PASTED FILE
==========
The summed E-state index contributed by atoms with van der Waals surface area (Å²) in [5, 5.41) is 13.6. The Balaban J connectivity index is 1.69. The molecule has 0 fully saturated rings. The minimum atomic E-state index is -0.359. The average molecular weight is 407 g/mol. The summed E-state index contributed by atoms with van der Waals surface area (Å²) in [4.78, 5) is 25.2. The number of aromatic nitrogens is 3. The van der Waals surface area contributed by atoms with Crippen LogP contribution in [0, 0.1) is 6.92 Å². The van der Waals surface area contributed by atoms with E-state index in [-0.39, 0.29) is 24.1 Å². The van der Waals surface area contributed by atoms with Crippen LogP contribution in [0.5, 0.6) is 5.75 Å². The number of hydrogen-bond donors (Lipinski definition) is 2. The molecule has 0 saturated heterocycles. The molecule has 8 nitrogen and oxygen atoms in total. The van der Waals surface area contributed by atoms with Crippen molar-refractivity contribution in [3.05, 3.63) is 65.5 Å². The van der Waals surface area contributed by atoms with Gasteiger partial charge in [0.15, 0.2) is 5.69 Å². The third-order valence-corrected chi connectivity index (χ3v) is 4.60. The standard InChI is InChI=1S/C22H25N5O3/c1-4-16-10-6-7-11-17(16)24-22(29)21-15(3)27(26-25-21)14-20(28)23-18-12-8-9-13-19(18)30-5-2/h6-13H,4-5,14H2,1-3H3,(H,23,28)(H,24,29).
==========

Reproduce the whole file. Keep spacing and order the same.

The summed E-state index contributed by atoms with van der Waals surface area (Å²) in [5, 5.41) is 13.6. The Balaban J connectivity index is 1.69. The molecule has 0 fully saturated rings. The minimum atomic E-state index is -0.359. The average molecular weight is 407 g/mol. The summed E-state index contributed by atoms with van der Waals surface area (Å²) in [4.78, 5) is 25.2. The number of aromatic nitrogens is 3. The van der Waals surface area contributed by atoms with Crippen LogP contribution in [0, 0.1) is 6.92 Å². The van der Waals surface area contributed by atoms with E-state index in [-0.39, 0.29) is 24.1 Å². The van der Waals surface area contributed by atoms with Crippen LogP contribution in [0.5, 0.6) is 5.75 Å². The number of hydrogen-bond donors (Lipinski definition) is 2. The molecule has 0 saturated heterocycles. The molecule has 8 nitrogen and oxygen atoms in total. The van der Waals surface area contributed by atoms with Crippen molar-refractivity contribution in [3.05, 3.63) is 65.5 Å². The van der Waals surface area contributed by atoms with Gasteiger partial charge in [0.15, 0.2) is 5.69 Å². The third-order valence-corrected chi connectivity index (χ3v) is 4.60. The standard InChI is InChI=1S/C22H25N5O3/c1-4-16-10-6-7-11-17(16)24-22(29)21-15(3)27(26-25-21)14-20(28)23-18-12-8-9-13-19(18)30-5-2/h6-13H,4-5,14H2,1-3H3,(H,23,28)(H,24,29).